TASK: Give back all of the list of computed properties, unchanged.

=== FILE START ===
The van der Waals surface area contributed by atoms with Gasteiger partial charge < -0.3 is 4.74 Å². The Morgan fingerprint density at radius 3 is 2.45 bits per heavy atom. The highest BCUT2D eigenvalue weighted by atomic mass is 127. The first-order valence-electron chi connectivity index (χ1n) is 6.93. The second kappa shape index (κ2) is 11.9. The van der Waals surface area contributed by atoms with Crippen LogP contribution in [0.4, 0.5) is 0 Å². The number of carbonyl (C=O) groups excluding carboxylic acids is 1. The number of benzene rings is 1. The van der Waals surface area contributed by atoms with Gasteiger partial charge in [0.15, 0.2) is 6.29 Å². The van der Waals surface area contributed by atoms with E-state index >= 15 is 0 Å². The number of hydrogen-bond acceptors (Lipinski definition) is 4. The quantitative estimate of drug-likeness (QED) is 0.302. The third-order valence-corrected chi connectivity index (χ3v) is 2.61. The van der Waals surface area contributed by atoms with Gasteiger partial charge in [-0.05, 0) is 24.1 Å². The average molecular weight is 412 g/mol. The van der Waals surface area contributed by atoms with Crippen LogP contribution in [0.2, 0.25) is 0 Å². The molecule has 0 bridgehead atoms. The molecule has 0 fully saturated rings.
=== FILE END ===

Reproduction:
The van der Waals surface area contributed by atoms with Gasteiger partial charge < -0.3 is 4.74 Å². The Morgan fingerprint density at radius 3 is 2.45 bits per heavy atom. The highest BCUT2D eigenvalue weighted by atomic mass is 127. The first-order valence-electron chi connectivity index (χ1n) is 6.93. The second kappa shape index (κ2) is 11.9. The van der Waals surface area contributed by atoms with Crippen LogP contribution in [0.4, 0.5) is 0 Å². The number of carbonyl (C=O) groups excluding carboxylic acids is 1. The number of benzene rings is 1. The van der Waals surface area contributed by atoms with Gasteiger partial charge in [0.15, 0.2) is 6.29 Å². The van der Waals surface area contributed by atoms with E-state index >= 15 is 0 Å². The number of hydrogen-bond acceptors (Lipinski definition) is 4. The quantitative estimate of drug-likeness (QED) is 0.302. The third-order valence-corrected chi connectivity index (χ3v) is 2.61. The van der Waals surface area contributed by atoms with Gasteiger partial charge in [-0.05, 0) is 24.1 Å². The average molecular weight is 412 g/mol. The van der Waals surface area contributed by atoms with Crippen LogP contribution in [0.2, 0.25) is 0 Å². The molecule has 0 bridgehead atoms. The molecule has 0 fully saturated rings.